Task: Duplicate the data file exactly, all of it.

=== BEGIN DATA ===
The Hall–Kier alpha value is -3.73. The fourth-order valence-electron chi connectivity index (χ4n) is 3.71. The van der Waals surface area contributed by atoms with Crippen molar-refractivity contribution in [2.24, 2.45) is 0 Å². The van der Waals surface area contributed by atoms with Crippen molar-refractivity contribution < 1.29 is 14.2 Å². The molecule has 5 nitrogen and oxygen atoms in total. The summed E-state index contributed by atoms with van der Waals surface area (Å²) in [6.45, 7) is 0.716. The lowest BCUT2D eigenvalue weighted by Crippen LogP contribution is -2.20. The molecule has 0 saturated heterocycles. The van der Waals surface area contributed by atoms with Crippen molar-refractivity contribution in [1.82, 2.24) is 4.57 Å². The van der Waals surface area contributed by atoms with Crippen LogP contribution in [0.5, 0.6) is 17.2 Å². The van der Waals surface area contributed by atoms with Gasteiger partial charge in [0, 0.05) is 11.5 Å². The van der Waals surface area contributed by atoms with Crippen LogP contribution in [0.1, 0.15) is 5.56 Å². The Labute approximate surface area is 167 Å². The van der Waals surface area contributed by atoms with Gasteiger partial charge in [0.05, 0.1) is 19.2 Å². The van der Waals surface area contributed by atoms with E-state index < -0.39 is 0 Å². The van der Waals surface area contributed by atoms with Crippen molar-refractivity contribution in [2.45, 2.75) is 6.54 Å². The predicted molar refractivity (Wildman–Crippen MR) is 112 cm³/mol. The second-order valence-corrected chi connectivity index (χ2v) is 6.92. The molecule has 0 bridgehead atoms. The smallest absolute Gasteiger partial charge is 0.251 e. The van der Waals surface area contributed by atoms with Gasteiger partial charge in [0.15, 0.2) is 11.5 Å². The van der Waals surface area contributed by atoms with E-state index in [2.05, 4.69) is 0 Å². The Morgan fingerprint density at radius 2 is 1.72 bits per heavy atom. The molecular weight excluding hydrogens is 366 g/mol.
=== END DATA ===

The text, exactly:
The Hall–Kier alpha value is -3.73. The fourth-order valence-electron chi connectivity index (χ4n) is 3.71. The van der Waals surface area contributed by atoms with Crippen molar-refractivity contribution in [2.24, 2.45) is 0 Å². The van der Waals surface area contributed by atoms with Crippen molar-refractivity contribution < 1.29 is 14.2 Å². The molecule has 5 nitrogen and oxygen atoms in total. The summed E-state index contributed by atoms with van der Waals surface area (Å²) in [6.45, 7) is 0.716. The lowest BCUT2D eigenvalue weighted by Crippen LogP contribution is -2.20. The molecule has 0 saturated heterocycles. The van der Waals surface area contributed by atoms with Crippen molar-refractivity contribution in [1.82, 2.24) is 4.57 Å². The van der Waals surface area contributed by atoms with Crippen LogP contribution in [0.5, 0.6) is 17.2 Å². The van der Waals surface area contributed by atoms with Gasteiger partial charge in [0, 0.05) is 11.5 Å². The van der Waals surface area contributed by atoms with Crippen LogP contribution in [0.1, 0.15) is 5.56 Å². The Labute approximate surface area is 167 Å². The van der Waals surface area contributed by atoms with Gasteiger partial charge in [0.05, 0.1) is 19.2 Å². The van der Waals surface area contributed by atoms with E-state index < -0.39 is 0 Å². The van der Waals surface area contributed by atoms with Crippen molar-refractivity contribution in [2.45, 2.75) is 6.54 Å². The predicted molar refractivity (Wildman–Crippen MR) is 112 cm³/mol. The second-order valence-corrected chi connectivity index (χ2v) is 6.92. The molecule has 0 bridgehead atoms. The smallest absolute Gasteiger partial charge is 0.251 e. The van der Waals surface area contributed by atoms with Gasteiger partial charge in [0.15, 0.2) is 11.5 Å². The van der Waals surface area contributed by atoms with E-state index in [2.05, 4.69) is 0 Å². The Morgan fingerprint density at radius 2 is 1.72 bits per heavy atom. The molecular weight excluding hydrogens is 366 g/mol.